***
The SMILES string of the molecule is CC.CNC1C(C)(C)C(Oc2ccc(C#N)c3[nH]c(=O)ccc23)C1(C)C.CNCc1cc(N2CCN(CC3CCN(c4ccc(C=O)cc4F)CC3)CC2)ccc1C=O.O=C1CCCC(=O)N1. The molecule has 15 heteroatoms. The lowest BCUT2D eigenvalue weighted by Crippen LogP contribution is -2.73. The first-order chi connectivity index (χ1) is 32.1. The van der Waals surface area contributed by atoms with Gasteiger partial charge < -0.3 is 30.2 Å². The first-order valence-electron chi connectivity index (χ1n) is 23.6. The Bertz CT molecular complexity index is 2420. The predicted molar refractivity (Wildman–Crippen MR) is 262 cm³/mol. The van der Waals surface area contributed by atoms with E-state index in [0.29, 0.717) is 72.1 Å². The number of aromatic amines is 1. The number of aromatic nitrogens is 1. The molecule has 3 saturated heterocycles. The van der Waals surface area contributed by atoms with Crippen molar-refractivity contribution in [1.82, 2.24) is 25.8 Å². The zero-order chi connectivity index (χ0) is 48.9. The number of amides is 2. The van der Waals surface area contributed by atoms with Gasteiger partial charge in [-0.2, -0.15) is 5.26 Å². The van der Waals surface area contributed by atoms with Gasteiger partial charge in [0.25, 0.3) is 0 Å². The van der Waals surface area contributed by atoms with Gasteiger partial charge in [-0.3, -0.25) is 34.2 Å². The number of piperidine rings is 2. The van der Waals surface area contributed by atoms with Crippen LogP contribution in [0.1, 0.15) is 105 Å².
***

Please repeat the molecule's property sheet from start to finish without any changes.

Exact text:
The SMILES string of the molecule is CC.CNC1C(C)(C)C(Oc2ccc(C#N)c3[nH]c(=O)ccc23)C1(C)C.CNCc1cc(N2CCN(CC3CCN(c4ccc(C=O)cc4F)CC3)CC2)ccc1C=O.O=C1CCCC(=O)N1. The molecule has 15 heteroatoms. The lowest BCUT2D eigenvalue weighted by Crippen LogP contribution is -2.73. The first-order chi connectivity index (χ1) is 32.1. The van der Waals surface area contributed by atoms with Gasteiger partial charge < -0.3 is 30.2 Å². The first-order valence-electron chi connectivity index (χ1n) is 23.6. The Bertz CT molecular complexity index is 2420. The predicted molar refractivity (Wildman–Crippen MR) is 262 cm³/mol. The van der Waals surface area contributed by atoms with E-state index in [0.29, 0.717) is 72.1 Å². The number of aromatic amines is 1. The number of aromatic nitrogens is 1. The molecule has 3 saturated heterocycles. The van der Waals surface area contributed by atoms with Crippen molar-refractivity contribution in [1.82, 2.24) is 25.8 Å². The zero-order chi connectivity index (χ0) is 48.9. The number of amides is 2. The van der Waals surface area contributed by atoms with Gasteiger partial charge in [-0.2, -0.15) is 5.26 Å². The van der Waals surface area contributed by atoms with Gasteiger partial charge in [0.25, 0.3) is 0 Å². The van der Waals surface area contributed by atoms with Gasteiger partial charge in [-0.3, -0.25) is 34.2 Å². The number of piperidine rings is 2. The van der Waals surface area contributed by atoms with Crippen LogP contribution in [0.1, 0.15) is 105 Å².